On one side, you have elderly who can't drive, can't climb stairs, and don't have facilities in their immediate areas that would support them. They dragged their feet longer when it came to moving, fell into deeper depression because they were isolated from friends/family (living further away with no access to public transit), shoveled snow and cleaned gutters at 85 (when at their health, they had no business doing either). They went from isolated and deprssed in a suburban sfh to isolated and depressed in a nursing home way past the time when they should have entered one. They can't move down the hall for meals and by the time they entered, had lost faculties needed to take part in any of the activities.

On the other side, we had people who lived in an urban neighborhood. They walked more to things and socialized. After the husband died from cancer, the woman sold the place and moved 3 blocks down the street to a midrise where she wouldn't have to climb stairs. She can no longer drive, but can still walk a few blocks. She has a huge public park, bookstore, hair salon, restaurants, smaller grocery store, post office, and church all within walking distance. Her kids and grandkids live three blocks down. After school, they go to her place for a couple hours while their parents work. When the time comes, there is a nursing/assisted care facility 200 yards down the street from where she lives.

Can everyone enjoy this degree of flexibility? Of course not. But it's clear that these areas are valued. That's why they are generally more expensive. As more people understand this, more neighborhoods will receive investment along the way to create these types of opportunities.
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Old 02-14-2015, 11:06 AM
 
Location: Pittsburgh
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Quote:
Originally Posted by Chicago76 View Post

On one side, you have elderly who can't drive, can't climb stairs, and don't have facilities in their immediate areas that would support them. They dragged their feet longer when it came to moving, fell into deeper depression because they were isolated from friends/family (living further away with no access to public transit), shoveled snow and cleaned gutters at 85 (when at their health, they had no business doing either). They went from isolated and deprssed in a suburban sfh to isolated and depressed in a nursing home way past the time when they should have entered one. They can't move down the hall for meals and by the time they entered, had lost faculties needed to take part in any of the activities.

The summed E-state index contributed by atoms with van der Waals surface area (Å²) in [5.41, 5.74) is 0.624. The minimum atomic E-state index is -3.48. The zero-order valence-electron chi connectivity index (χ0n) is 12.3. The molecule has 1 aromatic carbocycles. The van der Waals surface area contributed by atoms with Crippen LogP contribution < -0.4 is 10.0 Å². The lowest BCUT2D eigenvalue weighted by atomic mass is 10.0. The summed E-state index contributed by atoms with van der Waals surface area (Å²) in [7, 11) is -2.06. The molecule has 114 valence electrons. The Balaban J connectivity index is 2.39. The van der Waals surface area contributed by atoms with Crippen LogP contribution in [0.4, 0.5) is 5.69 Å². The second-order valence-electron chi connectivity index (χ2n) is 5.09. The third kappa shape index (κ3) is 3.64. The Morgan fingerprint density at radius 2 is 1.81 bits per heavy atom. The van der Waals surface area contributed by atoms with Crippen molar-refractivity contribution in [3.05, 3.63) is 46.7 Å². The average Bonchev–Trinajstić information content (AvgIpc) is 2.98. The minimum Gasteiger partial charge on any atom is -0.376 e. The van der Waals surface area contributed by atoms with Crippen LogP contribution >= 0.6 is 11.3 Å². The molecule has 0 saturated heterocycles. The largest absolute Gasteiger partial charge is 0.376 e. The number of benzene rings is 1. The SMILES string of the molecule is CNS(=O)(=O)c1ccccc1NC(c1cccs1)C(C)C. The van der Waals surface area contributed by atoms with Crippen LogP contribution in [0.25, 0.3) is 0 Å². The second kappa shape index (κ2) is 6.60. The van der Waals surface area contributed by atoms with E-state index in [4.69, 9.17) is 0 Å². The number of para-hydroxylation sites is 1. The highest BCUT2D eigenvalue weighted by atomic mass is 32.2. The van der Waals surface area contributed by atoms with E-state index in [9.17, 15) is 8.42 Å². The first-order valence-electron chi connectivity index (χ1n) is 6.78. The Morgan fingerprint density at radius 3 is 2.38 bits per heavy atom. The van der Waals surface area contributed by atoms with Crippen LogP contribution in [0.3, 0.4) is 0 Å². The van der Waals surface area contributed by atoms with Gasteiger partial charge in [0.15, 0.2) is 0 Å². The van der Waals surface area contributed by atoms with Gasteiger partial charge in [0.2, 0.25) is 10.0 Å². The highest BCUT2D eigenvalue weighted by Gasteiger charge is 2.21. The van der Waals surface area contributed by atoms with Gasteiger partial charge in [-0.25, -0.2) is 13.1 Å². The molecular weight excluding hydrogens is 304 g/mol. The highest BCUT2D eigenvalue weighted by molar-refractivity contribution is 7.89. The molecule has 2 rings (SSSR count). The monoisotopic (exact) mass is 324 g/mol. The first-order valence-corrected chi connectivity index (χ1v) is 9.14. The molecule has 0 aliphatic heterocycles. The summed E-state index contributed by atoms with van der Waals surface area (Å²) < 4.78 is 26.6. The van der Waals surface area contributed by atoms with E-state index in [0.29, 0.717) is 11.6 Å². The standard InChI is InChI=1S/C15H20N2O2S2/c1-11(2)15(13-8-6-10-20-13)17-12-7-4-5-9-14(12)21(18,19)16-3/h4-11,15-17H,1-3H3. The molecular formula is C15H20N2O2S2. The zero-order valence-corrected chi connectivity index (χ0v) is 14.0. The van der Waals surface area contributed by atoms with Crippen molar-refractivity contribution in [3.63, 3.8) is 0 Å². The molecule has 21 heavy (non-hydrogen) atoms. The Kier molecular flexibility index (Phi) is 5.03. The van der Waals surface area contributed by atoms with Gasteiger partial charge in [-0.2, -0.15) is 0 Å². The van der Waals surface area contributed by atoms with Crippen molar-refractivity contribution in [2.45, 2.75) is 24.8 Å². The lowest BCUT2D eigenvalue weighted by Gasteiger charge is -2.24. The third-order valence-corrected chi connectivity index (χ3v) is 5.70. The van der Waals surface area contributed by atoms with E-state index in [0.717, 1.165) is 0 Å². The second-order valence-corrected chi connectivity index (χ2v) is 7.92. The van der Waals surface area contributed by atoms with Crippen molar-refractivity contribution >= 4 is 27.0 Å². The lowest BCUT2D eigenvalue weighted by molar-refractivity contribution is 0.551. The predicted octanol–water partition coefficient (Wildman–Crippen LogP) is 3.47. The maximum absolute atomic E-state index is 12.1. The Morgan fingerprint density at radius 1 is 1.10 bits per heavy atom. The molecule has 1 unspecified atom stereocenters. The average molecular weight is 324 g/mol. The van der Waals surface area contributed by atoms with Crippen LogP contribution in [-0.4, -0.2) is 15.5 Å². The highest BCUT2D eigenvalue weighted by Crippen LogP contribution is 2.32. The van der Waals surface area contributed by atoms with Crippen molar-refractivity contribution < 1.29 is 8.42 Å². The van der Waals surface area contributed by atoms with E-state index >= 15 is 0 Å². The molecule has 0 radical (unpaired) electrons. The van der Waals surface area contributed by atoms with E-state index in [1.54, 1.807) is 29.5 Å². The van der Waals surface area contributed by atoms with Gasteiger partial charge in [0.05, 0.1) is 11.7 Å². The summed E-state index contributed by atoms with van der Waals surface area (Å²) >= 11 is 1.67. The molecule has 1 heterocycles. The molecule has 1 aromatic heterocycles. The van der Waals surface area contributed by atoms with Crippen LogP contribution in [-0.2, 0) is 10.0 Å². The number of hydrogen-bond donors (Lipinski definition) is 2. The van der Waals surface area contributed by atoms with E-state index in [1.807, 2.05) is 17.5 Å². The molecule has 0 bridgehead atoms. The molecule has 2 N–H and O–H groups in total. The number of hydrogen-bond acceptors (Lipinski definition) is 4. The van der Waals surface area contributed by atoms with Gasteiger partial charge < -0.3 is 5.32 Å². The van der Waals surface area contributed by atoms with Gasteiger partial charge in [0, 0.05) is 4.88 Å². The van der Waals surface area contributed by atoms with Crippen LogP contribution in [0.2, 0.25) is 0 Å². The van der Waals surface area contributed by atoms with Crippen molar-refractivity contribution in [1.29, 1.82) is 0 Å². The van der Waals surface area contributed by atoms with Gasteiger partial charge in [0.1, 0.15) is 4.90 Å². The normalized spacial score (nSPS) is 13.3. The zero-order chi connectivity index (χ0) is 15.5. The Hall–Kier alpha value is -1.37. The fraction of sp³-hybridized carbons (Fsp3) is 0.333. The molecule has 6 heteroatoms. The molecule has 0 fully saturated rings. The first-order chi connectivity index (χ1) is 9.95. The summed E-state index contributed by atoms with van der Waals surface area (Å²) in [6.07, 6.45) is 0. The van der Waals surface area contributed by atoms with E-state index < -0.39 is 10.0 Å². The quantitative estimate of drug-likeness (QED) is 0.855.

My mother is 85 with a limp and one lung. Lives in her own home. Doesn't drive, takes cabs if necessary, never takes a bus.

She doesn't want to move into an apartment, much less one in the middle of a city. Wouldn't care to live with any of her offspring either.

I suppose there are some elderly who prefer to be warehoused in senior hirises, so they won't feel isolated. But that isn't everyone.
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Old 02-14-2015, 12:05 PM
 
1,478 posts, read 2,002,048 times
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Quote:
Originally Posted by I_Like_Spam View Post
My mother is 85 with a limp and one lung. Lives in her own home. Doesn't drive, takes cabs if necessary, never takes a bus.

She doesn't want to move into an apartment, much less one in the middle of a city. Wouldn't care to live with any of her offspring either.

I suppose there are some elderly who prefer to be warehoused in senior hirises, so they won't feel isolated. But that isn't everyone.
It's not for everybody, but the problem with most of the older population transitioning to something else is their daily routine and not being cooped up with a bunch of old people. If you spent your life in a car centric sfh, single use subdivision, moving 20 min to the old folks home means never seeing neighbors, shopping at the same stores, etc. they may well be moving 1000 miles away.

So they do things like stay in place, drive when they shouldn't, or wait 30 min for a cab to take them to the store, who they hire to wait until they're done with shopping to take them home. Fwiw, the mid rise the woman moved into isn't for seniors. It's mixed. She doesn't need a cab or help for 95% of her out of the house needs. She still sees her old neighbors and people from her old neighborhood because she never had to leave it to get a place that met her needs. She probably would never have left her home if she lived in a suburban or rural area because it would have been too big of a change.